Something amazing happened in New Jersey yesterday. It's not the kind of news that's likely to make national headlines, but I think it says a lot about where our nation is heading when it comes to our attitudes about drug use and the criminal justice system.
The highlight came after Christie called for a revolution in New Jersey’s approach to the drug war that would divert non-violent addicts from prison and put them in treatment programs instead. And he did it with characteristic Christie style, in big bold strokes.
"I am not satisfied to have this merely as a pilot project," the governor said. "I am calling for a transformation of the way we deal with drug abuse and incarceration in every corner of New Jersey." [NJ.com]
Those are strong words, especially from a man who many believe represents the future of the republican party. But more impressive than Gov. Christie's words was the way they were received:
[Former Gov.] Jim McGreevey, sitting perhaps 10 feet from Christie, jumped out of his seat to try to start a standing ovation.
And it worked. Within five or six seconds, the entire Assembly chamber, Democrats and Republicans, followed the lead of the humbled former governor, giving sustained applause from their feet.
"Addiction touches so many lives, and destroys one family at a time," McGreevey says. "The governor stated the obvious."
And yet much of what Gov. Christie has to say about drug policy is far from obvious to the leadership of his own party. In a noisy and high-profile republican presidential primary season, only Ron Paul has lent his voice to the message of a more measured and sensible approach to drug policy.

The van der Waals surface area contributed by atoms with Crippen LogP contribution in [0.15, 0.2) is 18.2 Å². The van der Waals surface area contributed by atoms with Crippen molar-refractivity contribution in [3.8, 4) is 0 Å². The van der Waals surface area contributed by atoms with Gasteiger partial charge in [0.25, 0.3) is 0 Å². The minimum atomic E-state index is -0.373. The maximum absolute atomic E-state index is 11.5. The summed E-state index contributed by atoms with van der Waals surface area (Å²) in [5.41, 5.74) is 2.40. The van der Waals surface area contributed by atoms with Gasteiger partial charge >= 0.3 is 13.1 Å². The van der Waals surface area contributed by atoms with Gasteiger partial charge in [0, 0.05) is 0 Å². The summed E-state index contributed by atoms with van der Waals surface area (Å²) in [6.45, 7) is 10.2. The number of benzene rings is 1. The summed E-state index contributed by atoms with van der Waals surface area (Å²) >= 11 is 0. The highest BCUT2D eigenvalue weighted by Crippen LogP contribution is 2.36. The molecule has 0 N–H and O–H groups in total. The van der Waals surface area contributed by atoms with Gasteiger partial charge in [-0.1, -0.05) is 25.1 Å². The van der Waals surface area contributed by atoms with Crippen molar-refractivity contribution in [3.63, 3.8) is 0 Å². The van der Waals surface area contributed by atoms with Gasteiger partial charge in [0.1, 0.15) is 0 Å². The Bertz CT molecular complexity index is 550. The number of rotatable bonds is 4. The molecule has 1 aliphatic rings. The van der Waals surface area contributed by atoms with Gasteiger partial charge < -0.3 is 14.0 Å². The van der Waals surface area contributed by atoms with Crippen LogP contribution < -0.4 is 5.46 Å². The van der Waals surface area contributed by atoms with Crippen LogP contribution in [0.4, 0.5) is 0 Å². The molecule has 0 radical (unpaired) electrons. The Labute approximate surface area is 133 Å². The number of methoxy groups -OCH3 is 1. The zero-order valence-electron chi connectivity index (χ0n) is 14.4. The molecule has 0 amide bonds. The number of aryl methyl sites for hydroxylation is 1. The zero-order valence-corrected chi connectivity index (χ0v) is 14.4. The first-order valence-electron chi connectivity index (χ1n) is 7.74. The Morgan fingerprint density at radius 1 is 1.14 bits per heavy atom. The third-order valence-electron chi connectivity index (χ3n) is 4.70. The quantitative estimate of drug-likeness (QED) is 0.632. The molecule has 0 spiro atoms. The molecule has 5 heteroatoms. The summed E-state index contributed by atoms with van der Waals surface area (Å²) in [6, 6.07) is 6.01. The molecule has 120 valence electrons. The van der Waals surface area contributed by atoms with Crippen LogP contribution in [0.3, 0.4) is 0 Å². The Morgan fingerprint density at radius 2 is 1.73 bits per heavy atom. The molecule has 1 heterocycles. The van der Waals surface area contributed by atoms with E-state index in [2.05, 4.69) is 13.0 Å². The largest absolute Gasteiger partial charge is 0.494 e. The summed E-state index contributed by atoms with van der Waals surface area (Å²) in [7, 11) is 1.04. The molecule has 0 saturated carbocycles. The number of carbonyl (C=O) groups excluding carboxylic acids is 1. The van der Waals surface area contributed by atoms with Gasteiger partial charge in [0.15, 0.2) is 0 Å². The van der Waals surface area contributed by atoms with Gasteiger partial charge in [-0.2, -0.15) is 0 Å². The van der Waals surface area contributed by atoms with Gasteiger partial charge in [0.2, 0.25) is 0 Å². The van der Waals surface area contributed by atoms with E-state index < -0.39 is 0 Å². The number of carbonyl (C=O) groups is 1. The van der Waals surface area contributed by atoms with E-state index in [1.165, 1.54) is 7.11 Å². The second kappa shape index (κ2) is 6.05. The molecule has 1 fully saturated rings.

Meanwhile, the runaway front-runner, Mitt Romney, has achieved what many are calling an early lock on the nomination, and he did so without sharing any actual ideas about drug policy at all. The powerful right-wing political infrastructure that now rallies around Romney is oblivious to this conspicuous intransigence, even as he sets his sights on a showdown with Obama, where the youth vote is going to matter and concerns about issues ranging from marijuana reform to over-incarceration are increasingly resonant.
That's why it's just so weird to see a roomful of politicians clapping for drug policy reform, while so few have done anything to market that message to their supporters. If they don't yet understand that we're clapping too, we need to start clapping that much louder.
(This article was published by StoptheDrugWar.org's lobbying arm, the Drug Reform Coordination Network, which also shares the cost of maintaining this web site. DRCNet Foundation takes no positions on candidates for public office, in compliance with section 501(c)(3) of the Internal Revenue Code, and does not pay for reporting that could be interpreted or misinterpreted as doing so.)